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Independence Library To Get A Permanent Home, And Some Live-In Patrons

By  Heather Cherone and Patty Wetli | October 21, 2016 12:07pm | Updated on October 24, 2016 9:44am

 Supporters rallied for a permanent home for the Independence Library, closed following a nearby fire.
Supporters rallied for a permanent home for the Independence Library, closed following a nearby fire.
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DNAinfo/Patty Wetli

IRVING PARK — More than 100 years after its founding, the Independence branch library is finally getting a permanent home, city officials announced Friday.

Independence is one of three branches that will be built as part of an arrangement between the Chicago Housing Authority and Chicago Public Library to locate libraries within new mixed- or low-income housing developments.

The initiative puts Chicago on the forefront of redefining shared spaces, said Mayor Rahm Emanuel, speaking at a news conference held at the Northtown branch library in West Ridge.

The libraries will take up the ground floor in the new developments, with affordable housing units above for seniors, veterans and other qualifying tenants, according to officials.

The potential is for the libraries to become places where people learn as much from each other as from books, Emanuel said.

"Urban planners and policy folks have been talking about this idea for years," said Eugene Jones, CEO of the Chicago Housing Authority.

The difference in Chicago: "We're not talking ... we're doing it," he said.

The new 10,000-to 14,000-square-foot Independence branch will be built at 4024 N. Elston Ave., which is currently the Hollerbach Funeral Home.

The CHA board of commissioners approved a $1.975 million purchase agreement for the property, located two blocks from the library's current location, according to Molly Sullivan, CHA spokeswoman.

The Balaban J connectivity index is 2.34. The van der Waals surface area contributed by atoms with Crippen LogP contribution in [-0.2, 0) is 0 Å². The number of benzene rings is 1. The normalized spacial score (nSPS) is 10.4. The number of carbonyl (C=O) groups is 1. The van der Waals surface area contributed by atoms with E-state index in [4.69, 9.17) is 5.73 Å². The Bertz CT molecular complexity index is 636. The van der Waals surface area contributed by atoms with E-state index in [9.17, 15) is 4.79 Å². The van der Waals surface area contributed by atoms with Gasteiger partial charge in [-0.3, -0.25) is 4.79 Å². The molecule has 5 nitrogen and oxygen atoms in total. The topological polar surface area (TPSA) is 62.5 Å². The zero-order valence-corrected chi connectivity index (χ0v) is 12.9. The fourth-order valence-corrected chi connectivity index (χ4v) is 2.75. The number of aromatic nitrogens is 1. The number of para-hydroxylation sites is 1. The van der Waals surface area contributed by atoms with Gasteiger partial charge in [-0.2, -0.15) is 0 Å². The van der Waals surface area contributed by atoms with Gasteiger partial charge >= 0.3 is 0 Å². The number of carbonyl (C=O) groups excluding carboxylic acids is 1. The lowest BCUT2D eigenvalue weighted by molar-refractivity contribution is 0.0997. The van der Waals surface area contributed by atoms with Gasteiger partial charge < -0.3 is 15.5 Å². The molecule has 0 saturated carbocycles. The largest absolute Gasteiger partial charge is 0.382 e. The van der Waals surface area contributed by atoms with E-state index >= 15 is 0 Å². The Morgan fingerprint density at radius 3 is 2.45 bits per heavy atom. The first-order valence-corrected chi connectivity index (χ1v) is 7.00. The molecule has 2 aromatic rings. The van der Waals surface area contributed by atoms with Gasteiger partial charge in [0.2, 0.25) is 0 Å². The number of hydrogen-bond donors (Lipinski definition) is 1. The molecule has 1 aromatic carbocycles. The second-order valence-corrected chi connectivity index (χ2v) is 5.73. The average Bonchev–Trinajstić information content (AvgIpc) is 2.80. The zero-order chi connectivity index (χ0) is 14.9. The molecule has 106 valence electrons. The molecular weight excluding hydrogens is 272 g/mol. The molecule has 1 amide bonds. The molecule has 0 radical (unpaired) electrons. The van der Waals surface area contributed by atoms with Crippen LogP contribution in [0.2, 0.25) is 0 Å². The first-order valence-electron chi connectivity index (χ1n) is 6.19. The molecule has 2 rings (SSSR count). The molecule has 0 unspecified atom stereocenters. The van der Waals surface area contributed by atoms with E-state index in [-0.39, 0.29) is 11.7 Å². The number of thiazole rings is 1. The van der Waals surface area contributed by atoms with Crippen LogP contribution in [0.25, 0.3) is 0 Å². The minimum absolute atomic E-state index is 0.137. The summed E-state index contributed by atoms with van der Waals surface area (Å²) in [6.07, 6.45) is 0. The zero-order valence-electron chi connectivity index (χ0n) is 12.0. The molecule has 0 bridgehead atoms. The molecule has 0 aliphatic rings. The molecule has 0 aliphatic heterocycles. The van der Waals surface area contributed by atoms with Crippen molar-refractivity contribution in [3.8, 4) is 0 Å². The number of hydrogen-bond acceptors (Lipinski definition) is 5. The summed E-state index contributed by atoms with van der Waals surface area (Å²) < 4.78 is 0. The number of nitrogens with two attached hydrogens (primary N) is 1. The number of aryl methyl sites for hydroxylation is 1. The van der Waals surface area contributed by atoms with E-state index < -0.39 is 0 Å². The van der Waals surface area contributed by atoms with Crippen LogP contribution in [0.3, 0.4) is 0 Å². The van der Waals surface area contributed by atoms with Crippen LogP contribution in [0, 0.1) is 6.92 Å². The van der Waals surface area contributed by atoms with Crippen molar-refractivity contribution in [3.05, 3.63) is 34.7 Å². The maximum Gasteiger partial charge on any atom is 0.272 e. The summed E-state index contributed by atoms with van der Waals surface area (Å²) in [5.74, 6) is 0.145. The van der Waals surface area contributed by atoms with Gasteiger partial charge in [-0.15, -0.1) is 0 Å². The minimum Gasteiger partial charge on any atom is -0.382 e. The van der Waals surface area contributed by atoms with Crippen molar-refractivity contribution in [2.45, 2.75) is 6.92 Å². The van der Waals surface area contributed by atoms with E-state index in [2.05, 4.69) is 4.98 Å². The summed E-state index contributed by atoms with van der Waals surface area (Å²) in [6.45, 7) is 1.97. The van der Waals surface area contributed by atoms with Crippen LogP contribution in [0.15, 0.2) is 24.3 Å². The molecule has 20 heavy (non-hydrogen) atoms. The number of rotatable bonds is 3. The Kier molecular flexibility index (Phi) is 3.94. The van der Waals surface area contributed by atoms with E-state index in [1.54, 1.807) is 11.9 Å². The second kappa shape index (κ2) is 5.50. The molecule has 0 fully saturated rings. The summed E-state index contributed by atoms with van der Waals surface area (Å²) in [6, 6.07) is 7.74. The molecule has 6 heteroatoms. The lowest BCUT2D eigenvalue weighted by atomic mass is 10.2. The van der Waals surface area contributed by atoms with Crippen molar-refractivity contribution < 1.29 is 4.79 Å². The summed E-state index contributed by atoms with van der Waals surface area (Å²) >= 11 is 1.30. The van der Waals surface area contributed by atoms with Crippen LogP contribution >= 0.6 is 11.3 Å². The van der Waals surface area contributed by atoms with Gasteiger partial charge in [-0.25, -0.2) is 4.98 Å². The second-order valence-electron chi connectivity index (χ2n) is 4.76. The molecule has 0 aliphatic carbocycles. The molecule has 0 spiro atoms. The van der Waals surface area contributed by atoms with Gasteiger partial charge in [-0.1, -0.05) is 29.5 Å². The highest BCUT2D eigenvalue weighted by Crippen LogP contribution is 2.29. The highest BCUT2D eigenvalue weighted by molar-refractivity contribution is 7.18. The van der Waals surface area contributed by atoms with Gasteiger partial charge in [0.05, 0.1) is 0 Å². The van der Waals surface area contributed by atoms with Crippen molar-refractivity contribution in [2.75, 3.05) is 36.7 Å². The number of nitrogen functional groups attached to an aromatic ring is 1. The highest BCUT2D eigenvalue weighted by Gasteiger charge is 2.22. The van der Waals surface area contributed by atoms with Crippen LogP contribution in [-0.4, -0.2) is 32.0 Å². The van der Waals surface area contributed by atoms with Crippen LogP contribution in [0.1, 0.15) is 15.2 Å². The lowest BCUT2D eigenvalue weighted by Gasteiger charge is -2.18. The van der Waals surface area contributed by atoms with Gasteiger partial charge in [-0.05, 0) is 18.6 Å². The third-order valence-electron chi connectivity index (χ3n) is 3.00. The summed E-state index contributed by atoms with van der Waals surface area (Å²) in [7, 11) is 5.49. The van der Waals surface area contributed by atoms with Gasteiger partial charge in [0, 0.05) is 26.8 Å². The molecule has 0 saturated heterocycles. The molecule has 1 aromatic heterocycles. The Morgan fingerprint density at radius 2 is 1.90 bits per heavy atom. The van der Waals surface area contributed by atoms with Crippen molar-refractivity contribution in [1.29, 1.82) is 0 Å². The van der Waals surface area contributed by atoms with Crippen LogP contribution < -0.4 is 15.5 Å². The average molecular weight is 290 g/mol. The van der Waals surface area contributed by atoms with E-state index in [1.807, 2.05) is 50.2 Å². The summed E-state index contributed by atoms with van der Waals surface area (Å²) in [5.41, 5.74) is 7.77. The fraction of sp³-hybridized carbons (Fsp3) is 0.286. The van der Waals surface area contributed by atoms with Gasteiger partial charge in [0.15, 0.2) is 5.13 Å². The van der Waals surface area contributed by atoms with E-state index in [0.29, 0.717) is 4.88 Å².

Under one roof, the building will solve two of the area's issues: the need for a new Independence branch library and the creation of more affordable housing for seniors, Ald. John Arena (45th) said.

"There was so much advocacy toward this," Arena said. "What stone could we overturn to do this?"

Construction is expected to take at least two years, following a design competition that Emanuel said he hopes will draw applications from Chicago's top architects.

The goal is to create buildings that are "artistic and aesthetically pleasing," the mayor said.

Emanuel did not field questions following the press announcement. Neither Jones nor Commissioner Brian Bannon of the Chicago Public Library could offer specifics on how the developments will be funded. The number of housing units to be provided at each site has also yet to be determined.

Roberta Bole, president of the Friends of Independence Library, shares her enthusiasm with Ald. John Arena (45th). [DNAinfo/Patty Wetli]

None of that dampened the enthusiasm of Roberta Bole, president of the Friends of Independence Library.

"I checked to make sure it wasn't April 1st," when she first heard the news, Bole said.

"Oh my gosh, it's finally come true. It's a wonderful day," said Bole, who's spent years advocating on behalf of Independence.

"Roberta Bole has been a fighter. She testifies, she goes to every meeting," said Ald. Margaret Laurino (39th), who credited community activism for pushing the needs of Independence to the front burner.

The Independence branch has been housed in a series of temporary leased locations since its founding in 1889, including the past 20 years at 3542-3552 W. Irving Park Road.

The library has been closed due to smoke damage since October 2015, when an extra-alarm fire destroyed the building next door.

The fire spawned a campaign to create a permanent, state-of-the-art home for the Independence branch, with residents complaining about the library's shabby conditions, outdated technology, cramped space and lack of parking.

Supporters' hopes for a new building were nearly dashed earlier this year when indications pointed to the library reopening at the same, albeit renovated, Irving Park Road storefront. (The status of a lease at that location remains unclear, officials said.)

Aldermen Laurino, Arena and Ramirez-Rosa (35th) had all agreed to put Tax Increment Financing dollars toward a new Independence library, but the Irving-Elston TIF in question isn't producing any significant revenue, Laurino said.

"Our intentions were good but we weren't able to find the dollars," she said.

The mixed-use housing-library solution is one "I would never have thought of," Laurino said. "This is just a beautiful collaboration."

Ald. Margaret Laurino, Mayor Rahm Emanuel and community advocate Roberta Bole at the announcement of a new home for the Independence branch library. [DNAinfo/Patty Wetli]

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